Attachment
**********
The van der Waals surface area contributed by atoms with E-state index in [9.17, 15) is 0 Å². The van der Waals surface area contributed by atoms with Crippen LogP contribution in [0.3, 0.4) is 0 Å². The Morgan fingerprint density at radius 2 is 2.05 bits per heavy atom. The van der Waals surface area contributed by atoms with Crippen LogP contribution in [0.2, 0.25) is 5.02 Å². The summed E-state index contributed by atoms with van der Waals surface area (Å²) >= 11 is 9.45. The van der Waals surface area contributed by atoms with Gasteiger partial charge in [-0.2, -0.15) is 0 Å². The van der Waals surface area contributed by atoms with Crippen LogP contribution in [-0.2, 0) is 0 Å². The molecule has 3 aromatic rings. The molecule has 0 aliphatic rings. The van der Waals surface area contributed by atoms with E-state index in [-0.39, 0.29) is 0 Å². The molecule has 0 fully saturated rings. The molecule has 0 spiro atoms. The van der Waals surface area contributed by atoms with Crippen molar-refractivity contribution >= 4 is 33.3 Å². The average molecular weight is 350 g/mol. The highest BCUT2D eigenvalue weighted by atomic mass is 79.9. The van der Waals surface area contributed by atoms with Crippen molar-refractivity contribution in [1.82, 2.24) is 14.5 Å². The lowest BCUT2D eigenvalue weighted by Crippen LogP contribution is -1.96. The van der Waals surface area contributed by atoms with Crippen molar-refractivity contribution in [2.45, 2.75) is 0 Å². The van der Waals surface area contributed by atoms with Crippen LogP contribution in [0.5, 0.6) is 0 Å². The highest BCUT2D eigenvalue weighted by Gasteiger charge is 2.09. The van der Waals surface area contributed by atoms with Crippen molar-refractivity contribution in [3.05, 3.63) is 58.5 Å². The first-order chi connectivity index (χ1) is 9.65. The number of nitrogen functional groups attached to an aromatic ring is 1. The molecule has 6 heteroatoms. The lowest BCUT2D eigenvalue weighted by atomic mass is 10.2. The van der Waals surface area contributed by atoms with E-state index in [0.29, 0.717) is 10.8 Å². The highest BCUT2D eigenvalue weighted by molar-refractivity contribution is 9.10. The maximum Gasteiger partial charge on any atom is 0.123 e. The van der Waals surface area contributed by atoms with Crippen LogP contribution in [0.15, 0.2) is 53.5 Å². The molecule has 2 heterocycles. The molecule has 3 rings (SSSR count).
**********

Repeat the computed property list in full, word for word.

The van der Waals surface area contributed by atoms with E-state index in [9.17, 15) is 0 Å². The van der Waals surface area contributed by atoms with Crippen LogP contribution in [0.3, 0.4) is 0 Å². The Morgan fingerprint density at radius 2 is 2.05 bits per heavy atom. The van der Waals surface area contributed by atoms with Crippen LogP contribution in [0.2, 0.25) is 5.02 Å². The summed E-state index contributed by atoms with van der Waals surface area (Å²) >= 11 is 9.45. The van der Waals surface area contributed by atoms with Gasteiger partial charge in [-0.2, -0.15) is 0 Å². The van der Waals surface area contributed by atoms with Crippen LogP contribution in [-0.2, 0) is 0 Å². The molecule has 3 aromatic rings. The molecule has 0 aliphatic rings. The van der Waals surface area contributed by atoms with E-state index in [-0.39, 0.29) is 0 Å². The molecule has 0 fully saturated rings. The molecule has 0 spiro atoms. The van der Waals surface area contributed by atoms with Crippen molar-refractivity contribution >= 4 is 33.3 Å². The average molecular weight is 350 g/mol. The highest BCUT2D eigenvalue weighted by atomic mass is 79.9. The van der Waals surface area contributed by atoms with Crippen molar-refractivity contribution in [1.82, 2.24) is 14.5 Å². The lowest BCUT2D eigenvalue weighted by Crippen LogP contribution is -1.96. The van der Waals surface area contributed by atoms with Crippen molar-refractivity contribution in [2.45, 2.75) is 0 Å². The van der Waals surface area contributed by atoms with Crippen LogP contribution in [0.5, 0.6) is 0 Å². The highest BCUT2D eigenvalue weighted by Gasteiger charge is 2.09. The van der Waals surface area contributed by atoms with Crippen molar-refractivity contribution in [3.05, 3.63) is 58.5 Å². The first-order chi connectivity index (χ1) is 9.65. The number of nitrogen functional groups attached to an aromatic ring is 1. The molecule has 6 heteroatoms. The lowest BCUT2D eigenvalue weighted by atomic mass is 10.2. The van der Waals surface area contributed by atoms with E-state index in [0.29, 0.717) is 10.8 Å². The highest BCUT2D eigenvalue weighted by molar-refractivity contribution is 9.10. The maximum Gasteiger partial charge on any atom is 0.123 e. The van der Waals surface area contributed by atoms with Crippen LogP contribution in [0.15, 0.2) is 53.5 Å². The molecule has 2 heterocycles. The molecule has 3 rings (SSSR count).